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Saturday Q&A

Given the major, historic news of the last couple of days, we are going to do what we do sometimes and put aside normal order. Today, it's going to be all questions about you-know-who (no, not Voldemort, though that's not far off).

Current Events: The Trump Indictment

D.P. in Pittsburgh, PA, asks: Do you think there's a chance Trump will be tried and convicted for the classified documents indictment before the 2024 election?

(V) & (Z) answer: Yes. An excellent chance, in fact. The case appears to be very straightforward, and has already been locked and loaded by Jack Smith and his team. Smith himself says he wants to move quickly. After all, he's ready to go anyhow, and he and AG Merrick Garland want to put as much time between the court case and the 2024 election as is possible.

Trump, as is his wont, will presumably try to drag things out. But there's a lot of time between now and Nov. 2024 and, barring Cannon or some other judge standing on their head to help him out, he's going to have a hard time coming up with reasons why he needs 18 months' worth of delays. Recall that he tried mightily to delay the E. Jean Carroll case once it was ready to go, without a lot of success.

R.D. in Philadelphia, PA, asks: Is there any chance Jack Smith would offer a plea deal? Trump pleads guilty and they sentence him to 10 years in prison.

(V) & (Z) answer: If Trump is willing to accept a 10-year sentence right now, then Smith would surely make that deal. That removes all uncertainty, saves a lot of time and energy, and achieves the goal of convicting Trump and saddling him with a de facto life sentence.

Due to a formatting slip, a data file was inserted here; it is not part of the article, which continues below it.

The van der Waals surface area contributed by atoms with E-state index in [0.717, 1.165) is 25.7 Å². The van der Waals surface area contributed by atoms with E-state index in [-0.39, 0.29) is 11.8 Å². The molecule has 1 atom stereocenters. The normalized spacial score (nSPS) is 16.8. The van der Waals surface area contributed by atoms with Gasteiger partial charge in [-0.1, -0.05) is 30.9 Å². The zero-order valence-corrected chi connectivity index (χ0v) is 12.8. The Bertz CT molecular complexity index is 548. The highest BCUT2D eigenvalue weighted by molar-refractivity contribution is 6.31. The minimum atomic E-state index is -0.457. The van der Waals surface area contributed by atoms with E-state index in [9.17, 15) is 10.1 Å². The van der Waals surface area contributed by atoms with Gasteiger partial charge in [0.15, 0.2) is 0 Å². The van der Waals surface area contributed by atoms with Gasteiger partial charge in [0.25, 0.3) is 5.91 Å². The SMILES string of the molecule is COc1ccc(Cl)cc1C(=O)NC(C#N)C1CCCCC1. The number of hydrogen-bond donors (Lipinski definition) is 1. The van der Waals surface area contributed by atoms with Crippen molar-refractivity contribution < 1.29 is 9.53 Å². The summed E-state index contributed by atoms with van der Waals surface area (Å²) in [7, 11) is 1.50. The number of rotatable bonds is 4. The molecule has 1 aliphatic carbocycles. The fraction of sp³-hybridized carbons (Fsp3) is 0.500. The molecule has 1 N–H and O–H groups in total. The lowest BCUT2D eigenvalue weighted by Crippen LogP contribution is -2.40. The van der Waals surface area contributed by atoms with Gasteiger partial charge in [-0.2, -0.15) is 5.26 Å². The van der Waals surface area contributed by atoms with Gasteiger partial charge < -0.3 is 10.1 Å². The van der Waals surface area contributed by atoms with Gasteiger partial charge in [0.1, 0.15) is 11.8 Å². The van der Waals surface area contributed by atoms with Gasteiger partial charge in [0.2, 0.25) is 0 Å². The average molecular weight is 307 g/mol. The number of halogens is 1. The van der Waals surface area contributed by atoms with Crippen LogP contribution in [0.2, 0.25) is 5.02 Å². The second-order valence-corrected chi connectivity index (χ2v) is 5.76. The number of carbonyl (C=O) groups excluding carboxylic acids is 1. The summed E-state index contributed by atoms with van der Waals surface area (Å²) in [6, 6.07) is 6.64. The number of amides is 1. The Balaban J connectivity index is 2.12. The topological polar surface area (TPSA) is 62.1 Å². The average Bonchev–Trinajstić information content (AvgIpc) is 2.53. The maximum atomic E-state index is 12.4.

But since it would be a de facto life sentence, and since he is convinced he's innocent, and because he thinks he's going to be president again, Trump would never take the deal. He might not accept any plea deal right now, no matter how exposed he is, since he's so fully convinced of his righteousness and his martyrdom. And if there is a deal he would take (6 months' house arrest at Mar-a-Lago?), it would be too light to be acceptable to Smith.

J.J. in Johnstown, PA, asks: With the indictment of Trump now unsealed, it looks like Jack Smith has the now "Federal Defendant Donald Trump" dead to rights. As you have noted many times, one of Trump's legal strategies has always been to file appeals to delay as long as possible. Shortly after news of the indictment broke, two of his top lawyers, Jim Trusty and John Rowley, resigned. Does his top lawyers resigning "reset" the clock for a trial, so that a new "top" defense team can review everything? Given the highly classified contents of these documents and how long it would take to vet new lawyers for security clearances (doubtful they would pass the clearance process), it seems like his best defense is to simply run the clock out. Can he continue to perpetually "punt" by cycling lawyers out of the starting lineup? (Apologies for the sports analogies).

(V) & (Z) answer: Unless Trump ends up with a judge who is toting his water, this is not likely to work. Most judges did not fall off the turnip truck yesterday, and they know a delaying action when they see it, particularly when it comes from a guy who's been pulling the same stunt for 50 years. If a future Trump attorney wants to withdraw, they are going to need a very good reason. And even if that is granted, the replacements won't be given luxurious quantities of time to get up to speed.

J.L. in Los Angeles, CA, asks: After what felt like the longest foreplay in history, Donald Trump will finally be headed to federal court for a trial... in Florida, no less. As I understand it, Florida has what is known as a "sunshine law" mandating that all public proceedings, including criminal trials, are allowed to be televised to the public by the news media, gavel to gavel. Does this also hold true for federal trials?